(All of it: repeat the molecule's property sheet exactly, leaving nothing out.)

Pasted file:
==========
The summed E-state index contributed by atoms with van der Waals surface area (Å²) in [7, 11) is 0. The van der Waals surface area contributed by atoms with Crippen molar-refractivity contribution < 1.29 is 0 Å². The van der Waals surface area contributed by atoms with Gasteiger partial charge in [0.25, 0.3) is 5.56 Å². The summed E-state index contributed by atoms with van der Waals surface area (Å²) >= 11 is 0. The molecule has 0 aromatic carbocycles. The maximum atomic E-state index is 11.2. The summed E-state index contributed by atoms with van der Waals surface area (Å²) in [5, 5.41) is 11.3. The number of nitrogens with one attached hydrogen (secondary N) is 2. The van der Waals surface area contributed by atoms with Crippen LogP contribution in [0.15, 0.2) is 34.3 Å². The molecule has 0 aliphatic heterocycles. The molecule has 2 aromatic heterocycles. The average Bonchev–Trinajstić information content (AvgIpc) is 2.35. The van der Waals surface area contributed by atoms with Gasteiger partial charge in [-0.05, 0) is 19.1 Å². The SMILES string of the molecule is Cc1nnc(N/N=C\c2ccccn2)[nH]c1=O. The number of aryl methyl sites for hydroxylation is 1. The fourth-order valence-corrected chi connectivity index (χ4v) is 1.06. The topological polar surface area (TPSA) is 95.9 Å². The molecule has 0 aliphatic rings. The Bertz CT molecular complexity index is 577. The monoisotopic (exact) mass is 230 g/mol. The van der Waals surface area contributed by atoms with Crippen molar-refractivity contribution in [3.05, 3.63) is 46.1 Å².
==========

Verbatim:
The summed E-state index contributed by atoms with van der Waals surface area (Å²) in [7, 11) is 0. The van der Waals surface area contributed by atoms with Crippen molar-refractivity contribution < 1.29 is 0 Å². The van der Waals surface area contributed by atoms with Gasteiger partial charge in [0.25, 0.3) is 5.56 Å². The summed E-state index contributed by atoms with van der Waals surface area (Å²) >= 11 is 0. The molecule has 0 aromatic carbocycles. The maximum atomic E-state index is 11.2. The summed E-state index contributed by atoms with van der Waals surface area (Å²) in [5, 5.41) is 11.3. The number of nitrogens with one attached hydrogen (secondary N) is 2. The van der Waals surface area contributed by atoms with Crippen LogP contribution in [0.15, 0.2) is 34.3 Å². The molecule has 0 aliphatic heterocycles. The molecule has 2 aromatic heterocycles. The average Bonchev–Trinajstić information content (AvgIpc) is 2.35. The van der Waals surface area contributed by atoms with Gasteiger partial charge in [-0.05, 0) is 19.1 Å². The SMILES string of the molecule is Cc1nnc(N/N=C\c2ccccn2)[nH]c1=O. The number of aryl methyl sites for hydroxylation is 1. The fourth-order valence-corrected chi connectivity index (χ4v) is 1.06. The topological polar surface area (TPSA) is 95.9 Å². The molecule has 0 aliphatic rings. The Bertz CT molecular complexity index is 577. The monoisotopic (exact) mass is 230 g/mol. The van der Waals surface area contributed by atoms with Crippen molar-refractivity contribution in [3.05, 3.63) is 46.1 Å².